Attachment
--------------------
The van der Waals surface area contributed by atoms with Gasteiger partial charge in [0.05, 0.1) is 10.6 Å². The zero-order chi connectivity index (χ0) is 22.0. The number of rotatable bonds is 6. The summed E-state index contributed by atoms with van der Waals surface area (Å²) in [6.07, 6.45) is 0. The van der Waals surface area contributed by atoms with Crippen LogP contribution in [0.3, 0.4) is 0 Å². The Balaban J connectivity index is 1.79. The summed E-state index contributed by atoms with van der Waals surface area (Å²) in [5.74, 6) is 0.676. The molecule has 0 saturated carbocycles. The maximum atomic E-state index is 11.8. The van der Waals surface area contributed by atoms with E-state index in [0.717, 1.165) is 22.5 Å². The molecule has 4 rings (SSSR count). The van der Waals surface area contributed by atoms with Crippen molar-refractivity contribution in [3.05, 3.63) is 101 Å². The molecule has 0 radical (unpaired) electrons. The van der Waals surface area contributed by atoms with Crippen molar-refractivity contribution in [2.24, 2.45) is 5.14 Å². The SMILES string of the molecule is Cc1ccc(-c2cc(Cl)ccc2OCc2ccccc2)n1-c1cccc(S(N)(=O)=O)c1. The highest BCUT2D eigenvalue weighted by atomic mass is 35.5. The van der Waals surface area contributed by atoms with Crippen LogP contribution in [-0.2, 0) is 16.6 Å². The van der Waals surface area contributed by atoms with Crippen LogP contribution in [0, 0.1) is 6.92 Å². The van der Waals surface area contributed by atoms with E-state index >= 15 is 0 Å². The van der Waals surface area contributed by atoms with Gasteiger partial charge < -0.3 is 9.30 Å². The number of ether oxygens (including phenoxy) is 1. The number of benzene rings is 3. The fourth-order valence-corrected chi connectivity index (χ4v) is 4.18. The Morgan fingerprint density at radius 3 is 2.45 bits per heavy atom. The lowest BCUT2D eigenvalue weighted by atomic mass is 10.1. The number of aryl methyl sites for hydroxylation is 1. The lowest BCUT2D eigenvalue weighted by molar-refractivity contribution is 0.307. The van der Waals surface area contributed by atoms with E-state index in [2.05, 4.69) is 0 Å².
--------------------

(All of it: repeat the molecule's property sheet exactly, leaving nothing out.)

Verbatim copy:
The van der Waals surface area contributed by atoms with Gasteiger partial charge in [0.05, 0.1) is 10.6 Å². The zero-order chi connectivity index (χ0) is 22.0. The number of rotatable bonds is 6. The summed E-state index contributed by atoms with van der Waals surface area (Å²) in [6.07, 6.45) is 0. The van der Waals surface area contributed by atoms with Crippen LogP contribution in [0.3, 0.4) is 0 Å². The Balaban J connectivity index is 1.79. The summed E-state index contributed by atoms with van der Waals surface area (Å²) in [5.74, 6) is 0.676. The molecule has 0 saturated carbocycles. The maximum atomic E-state index is 11.8. The van der Waals surface area contributed by atoms with E-state index in [0.717, 1.165) is 22.5 Å². The molecule has 4 rings (SSSR count). The van der Waals surface area contributed by atoms with Crippen molar-refractivity contribution in [3.05, 3.63) is 101 Å². The molecule has 0 radical (unpaired) electrons. The van der Waals surface area contributed by atoms with Crippen molar-refractivity contribution in [2.24, 2.45) is 5.14 Å². The SMILES string of the molecule is Cc1ccc(-c2cc(Cl)ccc2OCc2ccccc2)n1-c1cccc(S(N)(=O)=O)c1. The highest BCUT2D eigenvalue weighted by atomic mass is 35.5. The van der Waals surface area contributed by atoms with Crippen LogP contribution in [-0.2, 0) is 16.6 Å². The van der Waals surface area contributed by atoms with Crippen LogP contribution in [0, 0.1) is 6.92 Å². The van der Waals surface area contributed by atoms with E-state index >= 15 is 0 Å². The van der Waals surface area contributed by atoms with Gasteiger partial charge < -0.3 is 9.30 Å². The number of ether oxygens (including phenoxy) is 1. The number of benzene rings is 3. The fourth-order valence-corrected chi connectivity index (χ4v) is 4.18. The Morgan fingerprint density at radius 3 is 2.45 bits per heavy atom. The lowest BCUT2D eigenvalue weighted by atomic mass is 10.1. The number of aryl methyl sites for hydroxylation is 1. The lowest BCUT2D eigenvalue weighted by molar-refractivity contribution is 0.307. The van der Waals surface area contributed by atoms with E-state index in [2.05, 4.69) is 0 Å².